It’s Back to School week in the U.S. People are back from holiday. They may still be working from home but schools are back in session. In France they call this la rentrėe, the return.

Back to School sale at Walmart in Newburgh, N.Y. Source: Wiki
Back to School sale at Walmart in Newburgh, N.Y. Source: Wiki

Trading volumes should no longer be subdued this week. Major indexes in the U.S. are staring at three straight weeks of losses. The Nasdaq is actually down the last six days in a row. The energy crisis in Europe is a known event now, though there will likely still be shakeout like insolvencies that have maybe not been reckoned with.

Remember that a common trait of bear markets is to see a rally from futures and in the early trading hours that soon gives way to selling. We had that a couple of days last week and today (Monday) it is playing out again.

Having said that, the day-to-day movement is the domain of day traders, aka gamblers. We try not to get distracted by that. Has there really been something to reverse the negative sentiment? The Fed is still raising rates. Quantitative Tightening is here. The punch bowl is being removed from the party. Already has been, in fact.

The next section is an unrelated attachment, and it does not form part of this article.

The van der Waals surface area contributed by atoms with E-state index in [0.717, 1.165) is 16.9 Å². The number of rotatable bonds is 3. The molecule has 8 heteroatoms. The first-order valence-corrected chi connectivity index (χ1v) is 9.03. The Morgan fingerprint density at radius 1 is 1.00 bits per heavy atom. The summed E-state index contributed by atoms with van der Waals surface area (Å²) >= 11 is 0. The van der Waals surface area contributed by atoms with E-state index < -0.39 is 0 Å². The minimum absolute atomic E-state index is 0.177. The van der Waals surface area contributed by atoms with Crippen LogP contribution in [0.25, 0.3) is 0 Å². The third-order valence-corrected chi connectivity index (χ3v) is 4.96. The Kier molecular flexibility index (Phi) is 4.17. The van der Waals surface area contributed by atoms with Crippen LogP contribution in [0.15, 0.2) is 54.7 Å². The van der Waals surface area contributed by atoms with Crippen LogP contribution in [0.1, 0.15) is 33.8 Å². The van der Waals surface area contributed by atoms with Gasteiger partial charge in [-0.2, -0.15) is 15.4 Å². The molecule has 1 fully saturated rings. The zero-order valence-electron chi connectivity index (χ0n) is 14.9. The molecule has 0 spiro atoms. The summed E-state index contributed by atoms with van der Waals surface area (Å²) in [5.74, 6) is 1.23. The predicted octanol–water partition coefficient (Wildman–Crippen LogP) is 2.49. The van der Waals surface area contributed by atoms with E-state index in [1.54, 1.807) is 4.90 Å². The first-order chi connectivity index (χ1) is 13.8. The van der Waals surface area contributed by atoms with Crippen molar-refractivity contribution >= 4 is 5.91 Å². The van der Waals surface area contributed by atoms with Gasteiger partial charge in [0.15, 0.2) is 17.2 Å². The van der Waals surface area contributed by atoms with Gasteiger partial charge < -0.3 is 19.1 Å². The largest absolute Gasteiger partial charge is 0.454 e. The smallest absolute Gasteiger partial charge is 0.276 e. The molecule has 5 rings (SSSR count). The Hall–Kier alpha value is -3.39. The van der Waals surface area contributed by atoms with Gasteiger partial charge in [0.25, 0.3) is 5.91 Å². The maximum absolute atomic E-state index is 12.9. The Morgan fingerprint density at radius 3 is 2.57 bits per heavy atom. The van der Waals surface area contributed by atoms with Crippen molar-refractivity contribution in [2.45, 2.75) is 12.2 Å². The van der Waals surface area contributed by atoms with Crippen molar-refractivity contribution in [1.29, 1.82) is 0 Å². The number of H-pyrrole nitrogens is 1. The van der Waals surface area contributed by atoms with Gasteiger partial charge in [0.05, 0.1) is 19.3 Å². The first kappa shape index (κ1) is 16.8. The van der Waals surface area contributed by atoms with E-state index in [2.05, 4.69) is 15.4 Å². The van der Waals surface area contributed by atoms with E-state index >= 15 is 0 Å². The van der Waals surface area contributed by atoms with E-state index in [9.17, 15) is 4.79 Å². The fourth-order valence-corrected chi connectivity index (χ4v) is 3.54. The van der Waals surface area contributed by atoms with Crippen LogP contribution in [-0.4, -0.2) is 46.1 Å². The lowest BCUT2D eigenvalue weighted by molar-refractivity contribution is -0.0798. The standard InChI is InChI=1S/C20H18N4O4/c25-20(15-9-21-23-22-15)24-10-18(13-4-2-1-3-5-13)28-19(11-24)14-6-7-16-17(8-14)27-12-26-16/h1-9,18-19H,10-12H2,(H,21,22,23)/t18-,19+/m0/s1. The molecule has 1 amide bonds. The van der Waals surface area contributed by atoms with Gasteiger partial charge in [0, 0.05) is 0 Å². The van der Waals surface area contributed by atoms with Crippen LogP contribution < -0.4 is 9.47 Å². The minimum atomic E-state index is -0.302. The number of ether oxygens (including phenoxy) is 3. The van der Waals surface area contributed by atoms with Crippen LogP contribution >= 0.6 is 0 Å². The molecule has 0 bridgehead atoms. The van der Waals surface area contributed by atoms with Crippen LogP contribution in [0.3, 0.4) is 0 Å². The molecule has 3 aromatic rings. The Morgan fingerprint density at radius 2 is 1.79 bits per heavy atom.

Consumers are still going strong in the U.S., inflation or no. Anecdotally, your author visited a suburban Home Depot (HD) this Labor Day and found it packed with shoppers. See the instagram for more.

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Powell, European Energy Crisis Rattle Markets

The following is an amended version of the Aug. 29 Daily Contrarian. This briefing and accompanying podcast are released to premium subscribers each market day morning by 0700. To subscribe, visit our Substack.

Stocks sold off precipitously on Friday after comments from Fed Chair Jerome Powell at the Jackson Hole Symposium. Powell laid down the gauntlet on interest rates, saying the Fed was determined to keep raising them until inflation was under control. It turned into an ugly day, with the Nasdaq down almost 4%, S&P 500 declining 3.4%, and Dow Industrials by 3%.

Jerome Powell quote from Jackson Hole conference Aug. 26, 2022
Fed Chair Jerome Powell spoke these words at the 2022 Jackson Hole Symposium. Source: author via